Deja Vu
Box Shot
Deja Vu
Platform: NES
Publisher: Kemco-Seika
Designer: ICOM
Genre: Graphic Adventure
Players: 1
Published Date 1990
Reviewed by: Kurt Kalata

Apparently, enough people liked Kemco's translation of Shadowgate for the NES, so they must've decided to work on Deju Vu, a detective mystery by Icom Simulations. Quite simply, anyone who's played Shadowgate will immediately find themselves familiar with the interface, as well as the well conceived puzzles.

The game starts off like a motion picture...without any introduction whatsoever, you start the game inside of a bathroom stall, with absolutely no memory whatsoever. No, not even your name. You rifle through your belongings, and find, among other things, a gun. Things just aren't looking up when you find a guy shot to death somewhere in the same building. So, in addition to finding out who the hell you are, it's your job to investigate this murder. The whole plot line gets pretty intricate, involving kidnapping, greed, forbidden lust and framing (for its you who have been framed!) It's got all of the great elements of a 30's detective story.

As mentioned before, the interface is exactly like the one used in Shadowgate. The upper-left window is the picture window...it shows your location. The upper-right window details all your items, while everything below there is where your commands are located. There's also a little map that points out available exits, in case you can't find them on the screen. This is very useful, as there are some screens in Deja Vu that are cluttered with places to go.

There are several locations in Deja Vu, and you must go travel to each via a taxi (there are two in town, but I'm not sure of the difference. One seems to be nicer than the other.) Obviously, you've got to pay them, so you can earn money from a variety of places, the easiest would be the hidden gambling casino under the bar. In case you run out of money and a stranded at a location, one of the taxi cabs will be nice and let you run on credit, but with the other one you're screwed if you're broke.

There's only very minor character interaction in this game, and most of it involves dealing with muggers and criminals. Randomly, one of these shady characters will pop up and ask not-so-nicely for your cash. You can fork it over if you want, or punch them. Unfortunately, there is one mugger that cannont be hurt...therefore, you must give over your money. This part is kind of stupid, so try to stay away from where he hangs out (in the alley next to the bar where you start the game.) And no, you can't shoot them...you'll get arrested (and you can't plead self-defense either.)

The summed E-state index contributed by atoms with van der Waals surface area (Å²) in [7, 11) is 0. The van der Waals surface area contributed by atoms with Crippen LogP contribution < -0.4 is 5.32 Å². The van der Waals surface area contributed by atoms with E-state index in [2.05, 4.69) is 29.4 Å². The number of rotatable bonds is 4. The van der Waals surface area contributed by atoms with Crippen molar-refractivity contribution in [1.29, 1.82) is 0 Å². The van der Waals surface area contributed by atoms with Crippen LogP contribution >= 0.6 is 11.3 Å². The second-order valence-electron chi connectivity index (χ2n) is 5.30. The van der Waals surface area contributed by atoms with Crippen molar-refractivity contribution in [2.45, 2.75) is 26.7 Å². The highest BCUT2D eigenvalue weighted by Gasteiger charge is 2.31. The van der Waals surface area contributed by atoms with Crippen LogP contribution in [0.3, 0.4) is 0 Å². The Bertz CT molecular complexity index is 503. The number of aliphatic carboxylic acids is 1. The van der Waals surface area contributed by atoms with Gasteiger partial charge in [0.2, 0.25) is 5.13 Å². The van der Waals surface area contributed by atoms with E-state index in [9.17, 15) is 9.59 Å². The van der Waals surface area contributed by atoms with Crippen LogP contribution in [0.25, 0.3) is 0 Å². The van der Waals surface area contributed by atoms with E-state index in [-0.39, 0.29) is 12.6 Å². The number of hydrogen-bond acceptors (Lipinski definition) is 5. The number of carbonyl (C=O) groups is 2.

As with Shadowgate, chances are you'll lose plenty of times, sometimes with little reasoning (like if you walk into a certain room before you regain your memory, you'll collapse.) However, most of the time, you can see your deaths coming, so you can do something about it. There is one really stupid part at the end of the game; you must get rid of all evidence that incriminates you, but there's one item that you cannot drop, even if it does logically point to you as the conspirator. Yet you can still have this item and win the game (game bug, most likely.) However, the worst thing happens if you die three times by the same death...your save game gets erased and you must start from the beginning. ARGHH!!! Then again, the game isn't too long in the first place, so if you know everything you need to do, it should only take about an hour to retrace your steps.

The graphics are decent, putting the NES's 16-color palette to its best use by creating fairly good pictures. The only downfall seems to be whenever there's a human on the screen...for some reasons, their flesh is colored white. The music isn't as good as Shadowgate, but the main themes are pretty memorable. There is one "suspense" tune (played when you discover the dead body) that gets pretty annoying though. As usual, the only problem with emulation is lack of the drums...not too major.

As with most adventure games, the main problem is that once you've beaten it, there's no point in going back. The game isn't too hard either, and I beat it in a few days without any help whatsoever. The puzzles make sense though, so you won't be wracking your brain trying to discover some oddball solution (for instance, there's a paper with writing indentations on it. You can't read it, but if you use a pencil to shade over the paper, then you can understand it.) Most everything else gives reasonable information to solve everything.

Since Nintendo games are so cheap these days, I'd say to pick up Deja Vu, even if it'll only occupy a few days before you put it back on your shelf. It involves you unlike many other adventure games, and you'll have one fun time solving the mystery presented.